The definition of long and short hair is also unspecified. Long hair might be defined as that which is clearly longer than that used by most men in the society at large. Short hair for men is described more clearly in an Old Testament passage. Ezekiel, speaking about priests in the millennial temple said, "nor shall they shave their heads, nor let their hair grow long; but they shall keep their hair well trimmed" (Ezekiel 44:20).

This symbol of head covering does not exist in a vacuum; it is the finishing touch of a Godly appearance which is appropriate for worship. Paul says "I desire that the men pray everywhere, lifting up holy hands, without wrath and doubting; in like manner also, that the women adorn themselves in modest apparel, with propriety and moderation, not with braided hair or gold or pearls or costly clothing" (I Timothy 2:8-9 nkjv). Clothing is a testimony to our salvation. It represents the covering of our sins by the blood of Jesus Christ. After our first parents sinned "for Adam and his wife the Lord God made tunics of skin, and clothed them" (Genesis 2:21). This is the first reported sacrifice in the Bible. The Lord used clothing as a symbol of salvation in the parable of the wedding feast (Matt 22:12). The guest who was not wearing the wedding garment was cast into outer darkness, a reference to hell (v.13). The clothing used by Christians during worship should distinguish itself from the clothing used by the world in that it should raise no question as to its modesty and propriety.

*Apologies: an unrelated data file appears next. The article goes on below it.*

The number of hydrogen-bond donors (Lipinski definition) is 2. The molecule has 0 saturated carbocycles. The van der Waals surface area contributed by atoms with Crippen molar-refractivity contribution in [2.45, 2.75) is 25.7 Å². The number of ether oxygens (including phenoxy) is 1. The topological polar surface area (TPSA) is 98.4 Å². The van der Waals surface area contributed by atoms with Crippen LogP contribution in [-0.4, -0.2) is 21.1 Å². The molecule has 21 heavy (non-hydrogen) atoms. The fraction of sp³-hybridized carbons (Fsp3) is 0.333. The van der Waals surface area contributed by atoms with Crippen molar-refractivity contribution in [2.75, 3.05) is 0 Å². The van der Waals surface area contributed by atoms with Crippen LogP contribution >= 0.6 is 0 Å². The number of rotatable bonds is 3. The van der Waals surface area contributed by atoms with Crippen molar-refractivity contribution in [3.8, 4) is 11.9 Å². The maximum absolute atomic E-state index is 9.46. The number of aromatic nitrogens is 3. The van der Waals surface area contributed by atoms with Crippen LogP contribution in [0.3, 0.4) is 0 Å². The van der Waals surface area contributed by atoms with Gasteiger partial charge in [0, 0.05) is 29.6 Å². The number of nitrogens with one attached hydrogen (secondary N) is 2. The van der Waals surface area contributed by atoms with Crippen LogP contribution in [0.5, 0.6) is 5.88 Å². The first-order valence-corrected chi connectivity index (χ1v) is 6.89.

Both Paul and Peter warned against the use of ostentatious clothing and jewelry during worship. "Whose adorning let it not be that outward [adorning] of plaiting the hair, and of wearing of gold, or of putting on of apparel; But [let it be] the hidden man of the heart, in that which is not corruptible, [even the ornament] of a meek and quiet spirit, which is in the sight of God of great price." (I Peter 3:3-4). However, ugly or casual clothing can show a lack of respect for God. The Levitical priests were given specially designed garments "for glory and for beauty" (Exodus 28:2). Both men and women should dress in a manner consistent with a meeting with the King of kings and the Lord of lords.